“When I think about Jordan, it makes me think about our entire player-development staff and how hard they work and how many of them have been involved in his development over the last couple years,” Banner said. “Including this year, starting in Double-A with a stickier ball, and then in Triple-A with ABS. Just a lot of adjustments to make. And then, even in that first start, the way he responded to the adversity of the first inning and bounced back and pitched as well as he did, it’s a tribute to a lot of people, and especially Jordan and his talent.”
- Matt Shaw, the Cubs’ No. 13 overall pick this season (who has already been listed as the Cubs’ No. 6 prospect and the No. 100 prospect overall by Pipeline), is on an even faster trajectory to the big leagues. Shaw tore up both the rookie league and High-A levels (1.135 OPS in 23 games). The Cubs realized he was ready to move on, and they promoted him to Double-A on Tuesday.
When Shaw first met the media (via Zoom) the day he was drafted, he said he was aware of the Cubs’ recent history of quick promotions with college hitters. That was something that interested him, because he wanted “to move as fast as possible.” That of course depending on his own performance, and after more than answering the call in lower levels, the time was right for a new challenge.
“When we think through promotions, we want to make sure players are challenged close to the edge of their ability. And with Matt’s performance here in his first 20 games in High-A, it seemed like he was ready for a new challenge,” Banner said. “So, we didn’t want to be too conservative there. We decided to send him on up.”
- Top prospect Pete Crow-Armstrong didn’t get the promotion many fans wanted him to get, but that doesn’t mean he won’t get a shot at some point this month. He’s only played 25 games at Triple-A. He’s only 21 years old. And after a scorching hot start with the I-Cubs (.941 OPS in his first 17 games), he’s posted a .482 OPS in his last eight games. With the big league outfield set for September, it makes sense to continue to let him get everyday at-bats in the minors.
His skillset (stolen-base threat, elite defense) could certainly help the Cubs’ playoff push, but the front office also has to balance that against what’s best for his development. And even though he wasn’t added to the 40-man roster in time to — by rule — make him eligible to play in the MLB postseason, there are ways Crow-Armstrong can still make his big league debut this year AND be a contributor if the Cubs secure a playoff spot.
“We’re consistently looking for ways to both develop our players and also help our major league team at the same time. Sometimes, those things dovetail perfectly. Other times they don’t. So, I don’t think we want to let Sept. 1 necessarily dictate that decision making. I think it’s more about who the player is, where they are in their maturation, can they help us, is there an opportunity for them to help us here, and then go from there. … It’s not ‘now or never.'”
- Cade Horton isn’t on the major league radar right now, but there’s a very real chance that could come at some point next year. The Cubs’ 2022 first-round pick has already moved from Low-A to Double-A this season after not even playing in pro ball last year. He’s continued to succeed at every level (1.57 ERA, 28 strikeouts in five starts with Tennessee), and the player development team constantly raves about his ability to quickly implement ideas.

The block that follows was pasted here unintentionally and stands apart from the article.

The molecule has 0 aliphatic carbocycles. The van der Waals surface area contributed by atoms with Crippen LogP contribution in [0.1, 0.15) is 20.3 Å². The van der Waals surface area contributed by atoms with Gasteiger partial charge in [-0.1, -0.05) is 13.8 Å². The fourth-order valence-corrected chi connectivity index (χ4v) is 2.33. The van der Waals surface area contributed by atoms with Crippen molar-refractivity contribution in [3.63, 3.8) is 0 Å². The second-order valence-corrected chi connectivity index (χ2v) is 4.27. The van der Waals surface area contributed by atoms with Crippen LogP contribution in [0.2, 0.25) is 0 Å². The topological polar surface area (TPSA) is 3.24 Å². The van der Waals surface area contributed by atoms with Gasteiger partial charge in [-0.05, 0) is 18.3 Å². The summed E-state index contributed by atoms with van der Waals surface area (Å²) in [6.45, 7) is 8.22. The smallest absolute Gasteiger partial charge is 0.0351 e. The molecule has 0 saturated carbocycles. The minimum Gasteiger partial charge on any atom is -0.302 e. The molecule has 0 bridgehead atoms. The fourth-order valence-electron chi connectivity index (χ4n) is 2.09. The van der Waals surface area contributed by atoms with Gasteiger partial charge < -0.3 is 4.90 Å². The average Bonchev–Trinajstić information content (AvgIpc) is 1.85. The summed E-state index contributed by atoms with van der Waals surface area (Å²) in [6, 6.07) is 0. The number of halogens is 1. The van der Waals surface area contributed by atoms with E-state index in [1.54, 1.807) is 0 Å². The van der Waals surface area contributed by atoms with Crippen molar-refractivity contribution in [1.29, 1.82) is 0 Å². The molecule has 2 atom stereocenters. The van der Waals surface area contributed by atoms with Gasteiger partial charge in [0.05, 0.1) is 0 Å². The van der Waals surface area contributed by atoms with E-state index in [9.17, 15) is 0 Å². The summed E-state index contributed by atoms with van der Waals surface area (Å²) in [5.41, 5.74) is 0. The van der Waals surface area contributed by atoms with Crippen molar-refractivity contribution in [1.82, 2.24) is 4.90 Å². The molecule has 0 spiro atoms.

“It’s a talent that he has,” Banner said. “He’s really smart, and he can hear things and be shown things and then apply them almost immediately. Great athlete, great proprioception, and that allows him to do some things maybe other people can’t.”
- Luke Little is another minor league arm to watch. He’s thrived in promotions to Tennessee and Iowa this season after a move to the bullpen (along with more focus on building his athleticism in the weight room and nutrition). So far, in eight Triple-A relief appearances (11 2/3 innings), Little owns a 1.54 ERA and a 3-to-1 strikeout-to-walk ratio.
“He’s been performing really well of late, and again, when you’re 6’8 throwing that hard from the left side and having some success, you’re definitely going to be in the conversation,” Banner said.
- Ben Brown, acquired in the David Robertson trade with the Phillies last year and currently recovering from what’s been described as an oblique/lat issue, is still throwing in Arizona, including bullpens. Banner said Tuesday the Cubs hope to get Brown into a minor league game “within the next week or so.”
- Banner, on Owen Caissie’s strong season (.922 OPS in Double-A): “I think last year he got off to a little bit of a slow start. I know this season, he wanted to make sure he jumped out fast. He had a strong spring, he went to the WBC. I think that kind of helped him get prepared a little bit sooner. And he started the season really well, getting to his power, especially. Over the last few months, he’s really been able to gradually get his strikeout rate down month by month. His ability to make contact is improving as well. That’s only going to help his power in the long run.”
- Banner, on what the Cubs wanted Matt Mervis to focus on when he was optioned back to Triple-A: “His swing direction jumps out a little bit, just wanting him to be a little less rotational. And just swinging at good pitches. I repeat it over and over again, but it’s complicated and that simple all at the same time.”